The numbers are unchanged from my 2007 survey: a scant 13% of the most healthcare IT-savvy people on the planet keep their medical information in a PHR. New poll to your right: who is most responsible for the lack of sharing of patient information?
This is strange: Walmart is donating the time of its 142 in-house lawyers to Medicaid patients of Arkansas Children’s Hospital, taking on the government agencies and schools that don’t provide those patients with the benefits to which they believe they are entitled. The company says it will be “facilitative” rather than “adversarial” to Medicaid. If you’re a taxpayer unhappy with the huge entitlement programs you’re funding through your labor, this is probably not the best news you’ve heard today.
Thanks to the companies that supported HIStalk in June by starting or renewing their sponsorship. I do nothing to solicit sponsors except to e-mail a little handout PDF that Inga and I threw together when someone asks for one, so I appreciate those that persist in overcoming our appearance of indifference to support what we do.
Unrelated, but kind of amusing: the hammy, preachy host of the endlessly re-run, 2008-cancelled To Catch a Predator (“Have a seat over there. What do you think would have happened if I wasn’t here and a 14-year-old girl was home alone?”) is himself caught on hidden camera as he engages in nocturnal hanky panky with a hot TV anchor 58% of his age and 100% not his wife. Unlike the sickos his show entrapped for almost-honorable reasons (not to mention ratings), he wasn’t unnecessarily pounced on by a dozen camera-hogging, Taser-wielding police officers as he tried to leave the hotel.
RE: Poll question “Who is most responsible for allowing the continued existence of silos of disconnected patient information?”
How about an option for lawyers and law-makers?
Zak Kohane’s comments sound like they’ve fallen right out of the mouth of Larry Weed (the guy who invented the SOAP charting method). We had him at our UC years ago and he shocked the crowd by talking about his problem knowledge coupling ideas. He then started PKC.com (I don’t think he’s there any more).
I am responding to your comparison of the Revolutionary War with the Civil War, in which you said, “the British weren’t quite as brutal in using scorched earth force against civilians to keep their empire intact”. You might need to review your history of the Confederacy. For example, consider the Lawrence Massacre, in which pro-Confederate forces massacred almost all civilians in the city. Or consider the Confederacy’s use of concentration camps to hold Union prisoners of war. Or consider Robert E. Lee’s refusal to exchange any “negro” union soldiers, because Lee considered those individuals to have become the property of the Confederacy. Or consider the Poison Spring massacre.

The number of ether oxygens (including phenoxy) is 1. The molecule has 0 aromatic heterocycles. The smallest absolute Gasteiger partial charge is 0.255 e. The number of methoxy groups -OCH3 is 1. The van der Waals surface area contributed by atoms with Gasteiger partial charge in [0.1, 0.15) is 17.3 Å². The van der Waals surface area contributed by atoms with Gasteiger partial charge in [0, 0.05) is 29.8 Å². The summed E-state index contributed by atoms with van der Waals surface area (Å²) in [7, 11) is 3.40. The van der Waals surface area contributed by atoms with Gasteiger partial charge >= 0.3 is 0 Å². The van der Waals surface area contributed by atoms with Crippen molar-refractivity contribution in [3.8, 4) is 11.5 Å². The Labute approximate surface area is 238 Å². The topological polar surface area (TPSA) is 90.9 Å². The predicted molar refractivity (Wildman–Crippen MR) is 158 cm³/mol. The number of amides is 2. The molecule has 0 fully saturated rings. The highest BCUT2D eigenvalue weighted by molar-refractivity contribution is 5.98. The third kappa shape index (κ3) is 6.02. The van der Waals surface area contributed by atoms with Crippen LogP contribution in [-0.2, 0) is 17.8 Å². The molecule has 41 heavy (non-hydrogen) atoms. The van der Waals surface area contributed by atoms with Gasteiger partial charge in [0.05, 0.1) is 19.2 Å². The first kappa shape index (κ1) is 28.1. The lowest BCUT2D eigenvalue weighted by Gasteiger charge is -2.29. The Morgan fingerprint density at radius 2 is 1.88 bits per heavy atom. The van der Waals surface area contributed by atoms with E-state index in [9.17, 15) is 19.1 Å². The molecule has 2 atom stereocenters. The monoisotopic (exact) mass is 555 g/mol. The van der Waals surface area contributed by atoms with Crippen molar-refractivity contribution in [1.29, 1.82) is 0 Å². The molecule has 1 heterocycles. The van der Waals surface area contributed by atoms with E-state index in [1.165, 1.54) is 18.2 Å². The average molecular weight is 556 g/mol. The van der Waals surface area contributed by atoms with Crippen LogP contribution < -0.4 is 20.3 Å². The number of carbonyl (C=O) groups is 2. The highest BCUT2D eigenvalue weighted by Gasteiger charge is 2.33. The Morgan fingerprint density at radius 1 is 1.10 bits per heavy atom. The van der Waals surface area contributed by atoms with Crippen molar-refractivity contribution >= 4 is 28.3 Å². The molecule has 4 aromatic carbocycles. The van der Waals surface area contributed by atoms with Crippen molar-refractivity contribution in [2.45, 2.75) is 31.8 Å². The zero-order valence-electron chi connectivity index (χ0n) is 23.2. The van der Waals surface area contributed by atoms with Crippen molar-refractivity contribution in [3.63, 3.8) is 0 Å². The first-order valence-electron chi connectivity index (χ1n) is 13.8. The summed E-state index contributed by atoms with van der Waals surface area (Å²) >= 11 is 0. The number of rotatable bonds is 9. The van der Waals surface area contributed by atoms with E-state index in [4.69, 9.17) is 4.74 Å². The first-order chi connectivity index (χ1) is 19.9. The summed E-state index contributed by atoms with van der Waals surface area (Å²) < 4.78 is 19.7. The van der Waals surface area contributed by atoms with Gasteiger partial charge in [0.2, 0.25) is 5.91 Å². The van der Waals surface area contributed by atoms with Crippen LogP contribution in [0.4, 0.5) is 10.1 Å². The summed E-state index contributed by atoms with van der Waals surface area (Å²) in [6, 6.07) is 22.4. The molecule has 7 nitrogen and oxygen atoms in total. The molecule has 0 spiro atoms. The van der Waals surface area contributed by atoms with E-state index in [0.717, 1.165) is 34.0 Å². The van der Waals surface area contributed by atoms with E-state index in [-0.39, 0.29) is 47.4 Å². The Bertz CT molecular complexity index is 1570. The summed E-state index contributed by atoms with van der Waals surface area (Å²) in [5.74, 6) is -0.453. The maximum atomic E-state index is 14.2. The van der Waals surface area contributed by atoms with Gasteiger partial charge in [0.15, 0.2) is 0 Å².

I am always amazed to see southerners try to re-cast their history as somehow noble, while ignoring the brutality and bigotry of the Confederacy.
IMO “Medical care” and “how McDonald’s makes and sells French fries and shakes” are terms that simply do not belong in the same paragraph. This shows a severe decline in our culture, above all else.
Also – the URL for the Munson story is here. from the Record Eagle newspaper.
RE: 3D browsing with WebGL – the site http://www.biodigitalhuman.com is a great example of medically-oriented WebGL app (view it with Google Chrome!)
Why does it seem so strange that Wal-Mart, which pays a “poverty” wage scale to most of its associates would not want to use its best corporate resources to turf it’s employee health insurance liability to a third-party – in this case State government. Ultra low labor costs and no benefit obligation, how sweet a deal is that? ;( Happy Labor Day!
Loved the “contrarian” view if the Civil War. It’s always comical watching Confederate apologists trying to justify their fight to maintain slavery.
Interesting – Walmart doesn’t provide healthcare benefits to much of their workforce, forcing them onto the Medicaid rolls. Then they supply attorney’s to help these individuals get government funded healthcare. How much does this Walmart real estate attorney really know about healthcare law?